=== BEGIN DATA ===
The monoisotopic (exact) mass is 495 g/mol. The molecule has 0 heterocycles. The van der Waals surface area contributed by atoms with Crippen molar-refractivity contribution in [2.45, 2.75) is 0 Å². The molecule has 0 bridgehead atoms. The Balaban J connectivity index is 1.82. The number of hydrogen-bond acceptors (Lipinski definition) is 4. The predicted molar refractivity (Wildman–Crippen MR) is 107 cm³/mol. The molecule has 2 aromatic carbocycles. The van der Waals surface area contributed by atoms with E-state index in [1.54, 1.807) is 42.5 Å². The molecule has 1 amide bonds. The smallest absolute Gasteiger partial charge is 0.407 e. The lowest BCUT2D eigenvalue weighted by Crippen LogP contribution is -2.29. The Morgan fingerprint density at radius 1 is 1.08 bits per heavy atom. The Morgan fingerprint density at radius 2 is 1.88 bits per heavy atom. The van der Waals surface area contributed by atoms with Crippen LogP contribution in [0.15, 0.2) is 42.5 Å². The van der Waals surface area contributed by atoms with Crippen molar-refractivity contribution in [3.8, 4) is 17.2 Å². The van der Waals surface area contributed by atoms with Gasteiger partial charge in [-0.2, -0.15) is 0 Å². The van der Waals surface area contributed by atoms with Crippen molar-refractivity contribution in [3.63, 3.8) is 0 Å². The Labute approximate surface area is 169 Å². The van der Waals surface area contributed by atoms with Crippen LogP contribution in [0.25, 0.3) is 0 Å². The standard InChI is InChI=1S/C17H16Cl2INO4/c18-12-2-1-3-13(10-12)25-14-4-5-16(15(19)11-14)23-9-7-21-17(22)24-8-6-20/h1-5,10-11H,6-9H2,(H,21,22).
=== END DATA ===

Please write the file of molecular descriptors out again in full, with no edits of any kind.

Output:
The monoisotopic (exact) mass is 495 g/mol. The molecule has 0 heterocycles. The van der Waals surface area contributed by atoms with Crippen molar-refractivity contribution in [2.45, 2.75) is 0 Å². The molecule has 0 bridgehead atoms. The Balaban J connectivity index is 1.82. The number of hydrogen-bond acceptors (Lipinski definition) is 4. The predicted molar refractivity (Wildman–Crippen MR) is 107 cm³/mol. The molecule has 2 aromatic carbocycles. The van der Waals surface area contributed by atoms with E-state index in [1.54, 1.807) is 42.5 Å². The molecule has 1 amide bonds. The smallest absolute Gasteiger partial charge is 0.407 e. The lowest BCUT2D eigenvalue weighted by Crippen LogP contribution is -2.29. The Morgan fingerprint density at radius 1 is 1.08 bits per heavy atom. The Morgan fingerprint density at radius 2 is 1.88 bits per heavy atom. The van der Waals surface area contributed by atoms with Crippen LogP contribution in [0.15, 0.2) is 42.5 Å². The van der Waals surface area contributed by atoms with Crippen molar-refractivity contribution in [3.8, 4) is 17.2 Å². The van der Waals surface area contributed by atoms with Gasteiger partial charge in [-0.2, -0.15) is 0 Å². The van der Waals surface area contributed by atoms with Crippen molar-refractivity contribution in [3.63, 3.8) is 0 Å². The Labute approximate surface area is 169 Å². The van der Waals surface area contributed by atoms with Crippen LogP contribution in [0.25, 0.3) is 0 Å². The standard InChI is InChI=1S/C17H16Cl2INO4/c18-12-2-1-3-13(10-12)25-14-4-5-16(15(19)11-14)23-9-7-21-17(22)24-8-6-20/h1-5,10-11H,6-9H2,(H,21,22).